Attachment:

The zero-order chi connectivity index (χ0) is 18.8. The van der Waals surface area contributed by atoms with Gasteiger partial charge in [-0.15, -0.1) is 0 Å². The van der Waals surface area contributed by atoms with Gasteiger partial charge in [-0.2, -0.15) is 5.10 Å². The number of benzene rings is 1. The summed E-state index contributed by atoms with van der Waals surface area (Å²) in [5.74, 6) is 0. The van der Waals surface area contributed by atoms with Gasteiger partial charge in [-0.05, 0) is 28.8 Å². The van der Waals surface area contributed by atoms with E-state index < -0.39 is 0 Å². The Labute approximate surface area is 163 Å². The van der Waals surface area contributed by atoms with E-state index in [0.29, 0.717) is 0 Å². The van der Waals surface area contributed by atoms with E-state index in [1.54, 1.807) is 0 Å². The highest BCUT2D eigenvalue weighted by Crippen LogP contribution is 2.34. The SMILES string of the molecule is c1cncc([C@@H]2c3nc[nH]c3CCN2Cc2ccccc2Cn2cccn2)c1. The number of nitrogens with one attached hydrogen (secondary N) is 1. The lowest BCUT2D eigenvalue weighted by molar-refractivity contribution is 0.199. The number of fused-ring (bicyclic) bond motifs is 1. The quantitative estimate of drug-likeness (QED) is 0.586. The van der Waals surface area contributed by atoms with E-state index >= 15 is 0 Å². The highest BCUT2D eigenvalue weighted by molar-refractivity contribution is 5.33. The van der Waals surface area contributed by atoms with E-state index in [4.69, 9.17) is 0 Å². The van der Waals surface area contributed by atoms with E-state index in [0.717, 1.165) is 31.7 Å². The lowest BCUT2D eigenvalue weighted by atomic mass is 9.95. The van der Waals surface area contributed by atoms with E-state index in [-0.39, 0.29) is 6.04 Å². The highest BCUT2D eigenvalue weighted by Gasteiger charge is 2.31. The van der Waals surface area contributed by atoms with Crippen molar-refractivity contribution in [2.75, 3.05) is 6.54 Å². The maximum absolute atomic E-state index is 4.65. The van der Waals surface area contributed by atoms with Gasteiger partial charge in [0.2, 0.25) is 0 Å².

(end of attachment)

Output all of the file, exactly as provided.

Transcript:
The zero-order chi connectivity index (χ0) is 18.8. The van der Waals surface area contributed by atoms with Gasteiger partial charge in [-0.15, -0.1) is 0 Å². The van der Waals surface area contributed by atoms with Gasteiger partial charge in [-0.2, -0.15) is 5.10 Å². The number of benzene rings is 1. The summed E-state index contributed by atoms with van der Waals surface area (Å²) in [5.74, 6) is 0. The van der Waals surface area contributed by atoms with Gasteiger partial charge in [-0.05, 0) is 28.8 Å². The van der Waals surface area contributed by atoms with E-state index < -0.39 is 0 Å². The Labute approximate surface area is 163 Å². The van der Waals surface area contributed by atoms with E-state index in [0.29, 0.717) is 0 Å². The van der Waals surface area contributed by atoms with E-state index in [1.54, 1.807) is 0 Å². The highest BCUT2D eigenvalue weighted by Crippen LogP contribution is 2.34. The SMILES string of the molecule is c1cncc([C@@H]2c3nc[nH]c3CCN2Cc2ccccc2Cn2cccn2)c1. The number of nitrogens with one attached hydrogen (secondary N) is 1. The lowest BCUT2D eigenvalue weighted by molar-refractivity contribution is 0.199. The number of fused-ring (bicyclic) bond motifs is 1. The quantitative estimate of drug-likeness (QED) is 0.586. The van der Waals surface area contributed by atoms with E-state index >= 15 is 0 Å². The highest BCUT2D eigenvalue weighted by molar-refractivity contribution is 5.33. The van der Waals surface area contributed by atoms with E-state index in [4.69, 9.17) is 0 Å². The van der Waals surface area contributed by atoms with E-state index in [0.717, 1.165) is 31.7 Å². The lowest BCUT2D eigenvalue weighted by atomic mass is 9.95. The van der Waals surface area contributed by atoms with E-state index in [-0.39, 0.29) is 6.04 Å². The highest BCUT2D eigenvalue weighted by Gasteiger charge is 2.31. The van der Waals surface area contributed by atoms with Crippen molar-refractivity contribution in [2.75, 3.05) is 6.54 Å². The maximum absolute atomic E-state index is 4.65. The van der Waals surface area contributed by atoms with Gasteiger partial charge in [0.2, 0.25) is 0 Å².